Working in Tandem

Mentoring is based on a trans-hierarchical and cross-generational relationship between mentors and mentees in a tandem partnership.

The tasks of both mentors and mentees in the tandem relationship is to identify the personal goals of the mentees, develop strategies for action, and to discuss various options.

In more personal discussions mentors will offer help that mentees can use to help themselves. The individual conversations are a safe space in which the goals, motivations, and options of the mentees can be discussed.

Possible Topics in the Tandem Relationship

  • some mentees seek the best possible contacts and content-related input to support their research endeavors
  • some mentees wish primarily for feedback concerning informal knowledge about entering the profession, fundraising from external organizations, professional associations, publications, etc.
  • some mentees seek role models and suggestions for compatibility between family life and career in university clinics
  • some mentees would like to change their career specialization and are looking for insight into their new area of interest
  • some mentees are new at the Charité and are interested in more colloquial knowledge about university structure, networks, and organizational culture at the Charité
  • some mentees are already well acquainted with the Charité and would like to be more well connected and well positioned internationally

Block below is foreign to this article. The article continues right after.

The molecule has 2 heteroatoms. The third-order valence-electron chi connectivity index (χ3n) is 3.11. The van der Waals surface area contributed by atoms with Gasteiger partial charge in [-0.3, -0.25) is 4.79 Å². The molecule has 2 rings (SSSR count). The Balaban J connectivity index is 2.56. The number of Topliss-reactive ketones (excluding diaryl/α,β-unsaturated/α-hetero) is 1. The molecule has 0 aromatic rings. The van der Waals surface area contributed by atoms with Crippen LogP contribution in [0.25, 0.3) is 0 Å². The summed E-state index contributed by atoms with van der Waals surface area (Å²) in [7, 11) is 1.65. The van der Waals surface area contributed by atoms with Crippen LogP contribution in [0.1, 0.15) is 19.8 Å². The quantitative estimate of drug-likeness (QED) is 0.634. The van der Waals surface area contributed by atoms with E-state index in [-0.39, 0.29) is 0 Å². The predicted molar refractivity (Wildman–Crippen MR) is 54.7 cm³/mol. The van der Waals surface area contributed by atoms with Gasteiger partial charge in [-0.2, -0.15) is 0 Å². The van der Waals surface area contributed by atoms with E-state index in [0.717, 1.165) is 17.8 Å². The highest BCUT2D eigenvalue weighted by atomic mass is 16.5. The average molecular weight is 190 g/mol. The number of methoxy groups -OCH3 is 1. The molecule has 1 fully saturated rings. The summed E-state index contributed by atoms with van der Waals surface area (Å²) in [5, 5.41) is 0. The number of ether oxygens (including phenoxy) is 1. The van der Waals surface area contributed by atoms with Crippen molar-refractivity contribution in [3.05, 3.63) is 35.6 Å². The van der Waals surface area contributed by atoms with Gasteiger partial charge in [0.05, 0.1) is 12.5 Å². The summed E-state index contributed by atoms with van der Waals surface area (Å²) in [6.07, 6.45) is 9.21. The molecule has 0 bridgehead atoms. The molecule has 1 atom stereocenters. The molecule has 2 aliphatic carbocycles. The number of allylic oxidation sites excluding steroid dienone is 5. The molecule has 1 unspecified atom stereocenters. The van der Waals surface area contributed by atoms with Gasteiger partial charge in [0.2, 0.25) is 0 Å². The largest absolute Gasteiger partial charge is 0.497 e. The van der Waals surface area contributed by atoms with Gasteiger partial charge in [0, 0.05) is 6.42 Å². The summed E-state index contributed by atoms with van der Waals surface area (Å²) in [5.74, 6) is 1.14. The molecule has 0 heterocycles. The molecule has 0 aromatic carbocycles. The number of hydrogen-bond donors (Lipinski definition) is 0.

• some mentees are interested primarily in experience regarding the compatibility between research and clinical practice
  • on the other hand, others would like to set up their own laboratory, working groups, etc. and are seeking mentors who can provide them with competent guidance and valuable experience
  • some mentees are unsure if they would like to become professors and are looking for informal insight into the demands, burdens, but also opportunities and prospects that are connected to being a professor
  • some mentees are interested in how others have handled the experience of failure in complex professional contexts
  • on the other hand, other mentees seek honest feedback and assessment regarding their strengths and weaknesses
  • some mentees are in interested in their mentor’s wide range of experience concerning conflict with colleagues, employees, superiors, etc.


The success of the mentoring program is dependent to a large extent on finding the right match between mentors and mentees.

“Matching” refers to the composition of the tandem partnerships. The decision as to which mentee will be placed in a tandem partnership with which mentor depends upon the aims and interests of the mentees and the mentors. In an introductory workshop the mentees will develop the criteria for choosing their mentors based on their personal goals, and then contact with the mentors will be established.

We are members of the network: Lived Diversity at the Charité